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From Vietnam to the World Trade Center
A bugle, a soldier, and a real hero of September 11th

by Jari Villanueva

Above is a  photo of US Army PFC Ira Rolston sounding a captured Viet Cong bugle in the Ia Drang Valley Battle.

I found this picture some time ago while researching at the National Archives.  The picture floored me as here appeared to be a photograph of a bugler during Vietnam sounding a bugle in the field!  Looking for more information on this photograph, I contacted Pvt. Rolston in July 2002.

Mr. Rolston was a member of 1st Platoon, B Co., 2nd Battalion, 7th US Air Cavalry, and was a radio operator during the Vietnam War.  The bugle is a clairon d'ordonnance, no doubt left by French troops when they departed in the late 1950s.  It was captured during the Ia Drang Valley Battle in 1965.  According to Mr. Rolston, with whom I spoke with on July 4th, 2002, the picture was one posed for the Stars and Stripes newspaper.  The bugle was loaned to him by his company commander, Lt. Richard Rescorla.  Since Rolston had played trumpet in high school Lt. Rescorla loaned him the bugle to use while in Vietnam.  Mr. Rolston laughed at the idea of sounding actual calls during battle. "We all would have been hitting the ground," he said.  He did "toot it a bit," though.

There is more to the story.....

Ia Drang was the Army's first major battle in Vietnam, and one of its bloodiest.  The battle claimed 305 American lives, soldiers who died in fierce combat with a North Vietnamese regiment that also took heavy losses.  Lt. Rick "Hard Core" Rescorla was one of the heroes of that 1965 battle.  Rescorla commanded 1st Platoon, B Company, 2nd Battalion, 7th Cavalry Regiment, and was almost worshipped by his soldiers, who called themselves the "Hard Corps" after his nickname.  But his courage and infectious optimism resonated beyond those under his immediate command.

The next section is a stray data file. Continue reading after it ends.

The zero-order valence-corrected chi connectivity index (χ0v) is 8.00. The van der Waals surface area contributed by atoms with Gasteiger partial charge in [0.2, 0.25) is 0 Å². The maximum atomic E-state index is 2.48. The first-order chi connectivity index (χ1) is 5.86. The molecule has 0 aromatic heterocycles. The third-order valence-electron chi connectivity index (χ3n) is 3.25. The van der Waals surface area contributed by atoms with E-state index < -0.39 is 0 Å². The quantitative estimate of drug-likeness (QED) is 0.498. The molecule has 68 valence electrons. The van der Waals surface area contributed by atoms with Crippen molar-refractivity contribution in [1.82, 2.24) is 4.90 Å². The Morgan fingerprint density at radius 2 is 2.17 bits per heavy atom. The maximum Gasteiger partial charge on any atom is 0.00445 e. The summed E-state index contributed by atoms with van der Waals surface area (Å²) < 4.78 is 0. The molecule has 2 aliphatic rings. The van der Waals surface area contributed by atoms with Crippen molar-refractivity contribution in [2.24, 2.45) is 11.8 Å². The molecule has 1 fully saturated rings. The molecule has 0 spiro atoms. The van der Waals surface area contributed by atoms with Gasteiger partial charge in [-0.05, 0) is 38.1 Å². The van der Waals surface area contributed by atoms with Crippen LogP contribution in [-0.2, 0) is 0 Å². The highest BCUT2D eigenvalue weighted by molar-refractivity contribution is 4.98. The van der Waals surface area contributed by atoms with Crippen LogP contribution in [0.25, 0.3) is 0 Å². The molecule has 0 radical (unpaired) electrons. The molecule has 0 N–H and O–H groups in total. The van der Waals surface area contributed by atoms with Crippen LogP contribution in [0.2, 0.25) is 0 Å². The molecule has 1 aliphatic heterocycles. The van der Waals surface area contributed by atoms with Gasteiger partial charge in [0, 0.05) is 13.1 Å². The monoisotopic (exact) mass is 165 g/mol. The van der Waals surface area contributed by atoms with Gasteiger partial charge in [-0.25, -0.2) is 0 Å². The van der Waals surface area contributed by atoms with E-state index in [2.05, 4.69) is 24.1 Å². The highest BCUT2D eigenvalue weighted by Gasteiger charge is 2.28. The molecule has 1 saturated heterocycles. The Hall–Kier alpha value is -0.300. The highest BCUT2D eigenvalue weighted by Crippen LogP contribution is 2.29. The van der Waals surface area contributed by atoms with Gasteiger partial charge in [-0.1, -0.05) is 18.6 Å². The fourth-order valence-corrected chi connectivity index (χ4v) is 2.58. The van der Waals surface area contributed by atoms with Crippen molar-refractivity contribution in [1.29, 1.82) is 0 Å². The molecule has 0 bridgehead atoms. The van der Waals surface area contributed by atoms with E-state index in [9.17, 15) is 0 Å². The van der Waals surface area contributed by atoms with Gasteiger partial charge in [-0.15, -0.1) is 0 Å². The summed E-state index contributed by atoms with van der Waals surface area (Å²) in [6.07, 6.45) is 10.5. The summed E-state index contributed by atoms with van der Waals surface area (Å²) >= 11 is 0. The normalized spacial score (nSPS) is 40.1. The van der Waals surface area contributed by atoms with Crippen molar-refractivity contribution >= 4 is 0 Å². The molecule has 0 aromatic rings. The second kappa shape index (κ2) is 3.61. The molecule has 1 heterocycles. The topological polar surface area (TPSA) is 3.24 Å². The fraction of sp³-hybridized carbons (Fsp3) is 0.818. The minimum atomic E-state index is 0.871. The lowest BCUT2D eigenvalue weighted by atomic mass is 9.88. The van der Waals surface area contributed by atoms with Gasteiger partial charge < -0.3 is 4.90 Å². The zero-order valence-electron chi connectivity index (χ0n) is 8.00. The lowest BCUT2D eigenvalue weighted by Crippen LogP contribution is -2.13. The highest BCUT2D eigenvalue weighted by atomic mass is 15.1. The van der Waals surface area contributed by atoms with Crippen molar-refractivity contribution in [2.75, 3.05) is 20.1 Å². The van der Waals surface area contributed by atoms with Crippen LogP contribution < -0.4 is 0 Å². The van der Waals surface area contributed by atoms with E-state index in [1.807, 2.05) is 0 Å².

"Rick was the best combat leader I ever saw in Vietnam," said Pat Payne, the 2nd Battalion, 7th Cavalry Regiment's reconnaissance platoon leader in Ia Drang.

Rescorla's role in that battle is recounted in detail in the book We Were Soldiers Once And Young, a searing account of the action by retired Lt. Gen. Harold Hal Moore and Joe Galloway.  In 1965, Moore was a battalion commander in the center of the battle, and Galloway was a UPI reporter who covered the entire engagement.  Even those only vaguely familiar with the book have seen Lt. Rescorla's image - he is the gaunt soldier on the cover with the 2-day old beard and the bayonet fixed to his M16.

Rescorla left Ia Drang with a battered French bugle, seized as a trophy from the Vietnamese.  His division came to see that bugle as a talisman.

In 2001, Richard Rescorla was a retired Army Reserve colonel and the head of security for Morgan Stanley's Individual Investor Group at the World Trade Center.  On Sept. 11, Rescorla found himself leading a massive evacuation of Morgan Stanley's 2,700-person workforce which occupied floors 44 through 74 of the South tower.  As soon as the first plane hit the North tower, Rescorla sprang into action.  He ignored the admonition of Port Authority security officials to stay put.  A co-worker shot the now-famous photograph (below) of Rescorla commanding his troops with a bullhorn.  

Employees marched two-by-two down the stairwells.  Rescorla sang patriotic songs to keep them calm.  "Today is a proud day to be an American," he is said to have told co-workers.

Most of Morgan Stanley's employees were safely out of the building by the time the second plane hit the South tower.  And incredibly all but six of Morgan Stanley's workers survived.  Richard Rescorla was one of the lost six.  He was last seen walking back up the stairs, in search of stragglers.

So here is a little bit of history.  A bugle and a soldier and a real hero of September 11th.  I'd sure love to see and hold that bugle one day.


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